Every group is a subgroup of a complete group

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This article gives the statement, and possibly proof, of an embeddability theorem: a result that states that any group of a certain kind can be embedded in a group of a more restricted kind.
View a complete list of embeddability theorems

Statement

Let G be a group. Then, there exists a complete group H such that G \le H.

Definitions used

Further information: Complete group

A group is termed complete if it satisfies the following two conditions:

Related facts

Stronger facts

Other related facts

Facts used

  1. Cayley's theorem: Every group is a subgroup of a symmetric group -- in fact, of the symmetric group on its underlying set.
  2. Symmetric groups on finite sets are complete: The symmetric group on a finite set of size n is a complete group if n \ne 2, 6.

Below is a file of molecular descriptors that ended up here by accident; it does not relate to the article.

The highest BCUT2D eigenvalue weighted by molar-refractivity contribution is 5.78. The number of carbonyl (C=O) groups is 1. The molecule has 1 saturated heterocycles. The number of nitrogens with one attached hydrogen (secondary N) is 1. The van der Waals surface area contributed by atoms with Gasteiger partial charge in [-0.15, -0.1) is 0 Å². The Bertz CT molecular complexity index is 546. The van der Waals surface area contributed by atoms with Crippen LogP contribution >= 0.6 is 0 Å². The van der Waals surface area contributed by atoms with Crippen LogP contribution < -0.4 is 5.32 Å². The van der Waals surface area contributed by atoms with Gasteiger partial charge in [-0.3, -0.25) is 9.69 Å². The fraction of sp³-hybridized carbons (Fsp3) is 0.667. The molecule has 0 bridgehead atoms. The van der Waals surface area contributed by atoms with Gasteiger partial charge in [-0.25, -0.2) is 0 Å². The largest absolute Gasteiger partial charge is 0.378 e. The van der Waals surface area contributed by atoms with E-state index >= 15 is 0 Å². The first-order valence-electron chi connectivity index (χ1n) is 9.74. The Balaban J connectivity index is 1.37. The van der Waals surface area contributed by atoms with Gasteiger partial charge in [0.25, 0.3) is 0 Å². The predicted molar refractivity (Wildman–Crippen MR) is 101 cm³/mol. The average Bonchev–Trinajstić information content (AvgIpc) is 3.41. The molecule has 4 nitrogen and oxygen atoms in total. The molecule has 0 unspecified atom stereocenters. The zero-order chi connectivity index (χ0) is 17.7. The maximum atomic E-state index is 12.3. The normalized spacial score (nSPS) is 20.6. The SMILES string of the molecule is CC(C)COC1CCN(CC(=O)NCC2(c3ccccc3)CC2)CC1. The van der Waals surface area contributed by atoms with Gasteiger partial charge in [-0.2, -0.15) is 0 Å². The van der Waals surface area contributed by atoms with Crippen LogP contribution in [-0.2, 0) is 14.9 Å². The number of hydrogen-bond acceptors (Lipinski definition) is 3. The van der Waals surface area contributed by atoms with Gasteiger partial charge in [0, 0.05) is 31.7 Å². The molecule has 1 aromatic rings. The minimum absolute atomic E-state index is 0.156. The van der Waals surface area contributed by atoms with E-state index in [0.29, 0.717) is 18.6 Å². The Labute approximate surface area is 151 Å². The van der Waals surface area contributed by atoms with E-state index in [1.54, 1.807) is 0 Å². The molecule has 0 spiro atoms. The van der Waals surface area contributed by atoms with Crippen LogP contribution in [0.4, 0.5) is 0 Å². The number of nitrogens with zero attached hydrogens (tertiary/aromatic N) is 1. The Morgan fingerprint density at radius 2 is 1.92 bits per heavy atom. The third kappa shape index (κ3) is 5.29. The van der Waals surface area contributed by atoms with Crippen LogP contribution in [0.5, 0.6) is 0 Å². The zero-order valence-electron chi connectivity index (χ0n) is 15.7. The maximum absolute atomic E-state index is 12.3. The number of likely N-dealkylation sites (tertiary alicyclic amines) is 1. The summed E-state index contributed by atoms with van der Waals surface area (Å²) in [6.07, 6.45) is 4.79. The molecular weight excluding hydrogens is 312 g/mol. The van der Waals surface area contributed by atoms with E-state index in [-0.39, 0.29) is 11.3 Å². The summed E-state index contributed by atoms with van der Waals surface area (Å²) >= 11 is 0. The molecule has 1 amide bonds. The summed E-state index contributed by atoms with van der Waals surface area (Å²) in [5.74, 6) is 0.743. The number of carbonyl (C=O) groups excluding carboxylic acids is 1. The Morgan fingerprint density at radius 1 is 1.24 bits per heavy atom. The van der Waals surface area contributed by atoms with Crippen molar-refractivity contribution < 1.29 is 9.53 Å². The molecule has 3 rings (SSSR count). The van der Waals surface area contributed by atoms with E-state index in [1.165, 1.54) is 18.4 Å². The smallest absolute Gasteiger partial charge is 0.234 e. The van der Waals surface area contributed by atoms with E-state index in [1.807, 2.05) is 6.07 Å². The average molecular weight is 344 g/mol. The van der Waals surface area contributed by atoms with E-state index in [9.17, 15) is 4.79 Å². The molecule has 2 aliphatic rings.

3. Symmetric groups on infinite sets are complete

Proof

Given: A group G.

To prove: G is a subgroup of a complete group.

Proof: Let K = \operatorname{Sym}(G). By Cayley's theorem (fact (1)), G is a subgroup of K. We make two cases:

  • The order of G is not equal to 2 or 6: In this case facts (2) and (3) tell us that K is a complete group, and we are done.
  • The order of G is equal to 2 or 6: In this case, let H be the symmetric group on the set G \sqcup \{ x_0 \}, so G \le K \le H. Further, H is the symmetric group on a set of size 3 or 7, which is complete, so G is a subgroup of a complete group.